I’ve never really understood society’s obsession with age. I just started my online blog back in May, and wanting to make sure I get my writing out there to as many potential readers as possible, I linked it with various social medias, including posting my vlogs on my Youtube channel.
Part of the idea behind all of this was to help me come out of my shell a bit– to help me get over being so shy and nervous and afraid of the thought of sharing my work with others and putting myself out there for people to see and point at and possibly mock and ridicule– to show me that maybe the world isn’t as scary a place as I’ve built it up to be in my head.
Needless to say, I share links on my Facebook and across all of my social media, learning how to network on my own and trying to learn as much as I can as I go along, and I’ve been getting various response whenever the people in my life find out about what I’m doing.
My mom, of course, is thrilled, but then again she’s always been supportive of my writing and to be fair? I was on the phone with her the day I posted my first video blog on Youtube, and to be honest? She was the one on the other end of the line going “do it do it do it doooooo iiiiiit!”
My husband is thrilled– he’s been pushing for years, telling me I should finish one of the various books I’m working on and send it in to various publishers to evaluate, and telling me that I’m too much of a perfectionist and that I shouldn’t be quite so scared to share my writing with others (You know how it feels, don’t you fellow writers? People find out you’re a writer, and they ask to see your work and suddenly you hate every word you ever put to paper? I can’t be the only one out there.)
I’m like my mother in a number of ways (Yes I admit it, and with pride dammit, my mother’s one hell of a strong and loving, compassionate and selfless woman, and I’m proud to be her daughter), one of which is the fact that neither one of us really pays attention to our age anymore. We both figure we’re old enough to drink, drive (SEPARATELY), and vote, so why obsess over a number anymore?
There’s been people who hear I’m doing all of this and look at me like I’ve got a third eye. Which is fine. My life is supposed to be my life, not theirs. At the end of the day, how you live your life is your business, and how they live their life is theirs, and I’ve always believed everyone should live their life in whatever way makes them happy, as long as they’re not encroaching on the happiness of others, or hurting others in order to make them happy.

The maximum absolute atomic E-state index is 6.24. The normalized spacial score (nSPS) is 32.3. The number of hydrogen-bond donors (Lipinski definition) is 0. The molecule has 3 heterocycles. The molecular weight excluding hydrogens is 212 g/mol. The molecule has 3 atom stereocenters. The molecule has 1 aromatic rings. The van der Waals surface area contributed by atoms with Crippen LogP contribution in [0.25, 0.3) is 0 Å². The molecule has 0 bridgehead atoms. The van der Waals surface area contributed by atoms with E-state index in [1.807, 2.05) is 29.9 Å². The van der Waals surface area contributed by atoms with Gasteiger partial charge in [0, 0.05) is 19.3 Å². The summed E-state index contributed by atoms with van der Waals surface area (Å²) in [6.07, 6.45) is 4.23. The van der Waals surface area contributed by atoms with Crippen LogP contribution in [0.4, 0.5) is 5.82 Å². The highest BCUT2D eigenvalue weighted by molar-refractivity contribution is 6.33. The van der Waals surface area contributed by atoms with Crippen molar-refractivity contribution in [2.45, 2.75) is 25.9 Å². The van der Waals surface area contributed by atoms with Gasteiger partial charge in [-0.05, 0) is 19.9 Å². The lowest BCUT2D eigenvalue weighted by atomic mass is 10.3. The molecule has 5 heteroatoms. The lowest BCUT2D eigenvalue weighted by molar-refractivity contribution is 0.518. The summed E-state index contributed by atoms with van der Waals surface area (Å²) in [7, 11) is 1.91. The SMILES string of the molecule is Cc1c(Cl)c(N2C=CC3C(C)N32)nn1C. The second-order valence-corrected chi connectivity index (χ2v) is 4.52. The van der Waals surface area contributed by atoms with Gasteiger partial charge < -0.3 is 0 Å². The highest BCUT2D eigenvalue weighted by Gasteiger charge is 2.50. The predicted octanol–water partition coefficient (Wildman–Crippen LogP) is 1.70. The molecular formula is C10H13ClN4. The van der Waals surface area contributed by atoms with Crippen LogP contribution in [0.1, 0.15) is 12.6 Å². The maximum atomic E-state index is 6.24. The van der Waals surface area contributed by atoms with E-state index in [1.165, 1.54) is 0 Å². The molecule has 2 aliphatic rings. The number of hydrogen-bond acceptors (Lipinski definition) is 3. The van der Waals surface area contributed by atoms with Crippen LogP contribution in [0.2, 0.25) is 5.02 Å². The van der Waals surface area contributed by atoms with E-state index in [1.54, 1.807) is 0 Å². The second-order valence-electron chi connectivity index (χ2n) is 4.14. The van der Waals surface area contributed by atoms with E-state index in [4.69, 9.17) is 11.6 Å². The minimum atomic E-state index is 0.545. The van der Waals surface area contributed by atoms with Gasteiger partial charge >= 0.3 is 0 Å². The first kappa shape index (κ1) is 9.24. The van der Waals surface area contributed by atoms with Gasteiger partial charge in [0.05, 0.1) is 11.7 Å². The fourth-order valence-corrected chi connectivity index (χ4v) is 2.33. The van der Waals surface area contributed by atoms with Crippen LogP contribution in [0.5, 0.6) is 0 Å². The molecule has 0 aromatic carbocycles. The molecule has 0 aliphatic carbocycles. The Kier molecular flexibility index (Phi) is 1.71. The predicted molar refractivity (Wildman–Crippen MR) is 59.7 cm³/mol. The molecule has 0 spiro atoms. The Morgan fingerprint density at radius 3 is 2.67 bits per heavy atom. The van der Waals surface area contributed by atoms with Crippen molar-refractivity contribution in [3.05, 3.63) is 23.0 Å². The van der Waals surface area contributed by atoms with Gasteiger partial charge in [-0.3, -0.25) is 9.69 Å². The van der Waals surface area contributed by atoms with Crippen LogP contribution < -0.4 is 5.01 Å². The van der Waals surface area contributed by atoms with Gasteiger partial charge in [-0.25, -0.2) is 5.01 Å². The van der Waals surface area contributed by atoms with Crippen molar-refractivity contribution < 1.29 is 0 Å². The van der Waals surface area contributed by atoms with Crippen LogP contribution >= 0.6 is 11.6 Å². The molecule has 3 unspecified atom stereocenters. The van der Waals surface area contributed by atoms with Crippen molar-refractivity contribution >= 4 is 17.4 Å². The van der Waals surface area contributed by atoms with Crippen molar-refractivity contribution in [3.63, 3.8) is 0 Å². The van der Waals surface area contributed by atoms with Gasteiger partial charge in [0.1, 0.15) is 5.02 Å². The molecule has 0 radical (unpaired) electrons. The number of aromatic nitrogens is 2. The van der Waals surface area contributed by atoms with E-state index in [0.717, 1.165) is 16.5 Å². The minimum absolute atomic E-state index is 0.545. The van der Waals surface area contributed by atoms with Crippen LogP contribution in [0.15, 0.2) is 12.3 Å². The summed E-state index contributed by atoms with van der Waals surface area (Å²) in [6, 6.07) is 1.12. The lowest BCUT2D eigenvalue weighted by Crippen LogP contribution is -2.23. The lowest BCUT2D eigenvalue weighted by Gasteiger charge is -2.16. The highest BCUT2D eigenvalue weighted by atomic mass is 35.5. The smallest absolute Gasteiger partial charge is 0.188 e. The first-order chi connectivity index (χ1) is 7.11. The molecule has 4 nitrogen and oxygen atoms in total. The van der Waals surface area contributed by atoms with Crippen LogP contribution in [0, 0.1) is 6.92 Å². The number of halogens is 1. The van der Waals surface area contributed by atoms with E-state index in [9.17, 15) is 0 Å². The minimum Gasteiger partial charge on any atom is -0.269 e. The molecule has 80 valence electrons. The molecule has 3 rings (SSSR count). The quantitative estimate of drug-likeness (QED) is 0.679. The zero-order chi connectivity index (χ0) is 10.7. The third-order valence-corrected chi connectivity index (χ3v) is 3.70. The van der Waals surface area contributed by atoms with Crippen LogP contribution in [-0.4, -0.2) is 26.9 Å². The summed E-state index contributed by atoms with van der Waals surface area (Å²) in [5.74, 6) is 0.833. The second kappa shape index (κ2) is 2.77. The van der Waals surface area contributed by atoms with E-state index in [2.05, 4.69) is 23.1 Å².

I don’t understand why we’re expected to dress and act and speak according to our ages all our lives. But then, I’ve never understood why people felt we should give up who we are in order to fit the cookie-cutter ideal laid out by whatever hats we happen to wear.
I don’t understand why people should feel like they have to change who they are just because they’re getting older, or because they get married or have kids or even grandkids. How can you live a happy and emotionally fulfilling life if you’re not even free to be who you really are? How can you be truly happy in your life if you have to spend all day every day pretending to be something and someone you’re not?
I’m in my early thirties now. And guess what? I still read comic books, just as I did ten years ago, and longer ago than that. I used to play dungeons and dragons when I was younger, and if my younger brother showed up at the front door with it today, damned if I wouldn’t play it still.
I rock out at guitar hero with my stepsons, and whenever the newest Marvel movie comes out, I geek out just as hard as they do, if not harder, and so does my husband.
Oh yeah, family of Marvel nerds here, and DC, and every single person in our house is a gamer of one kind or another.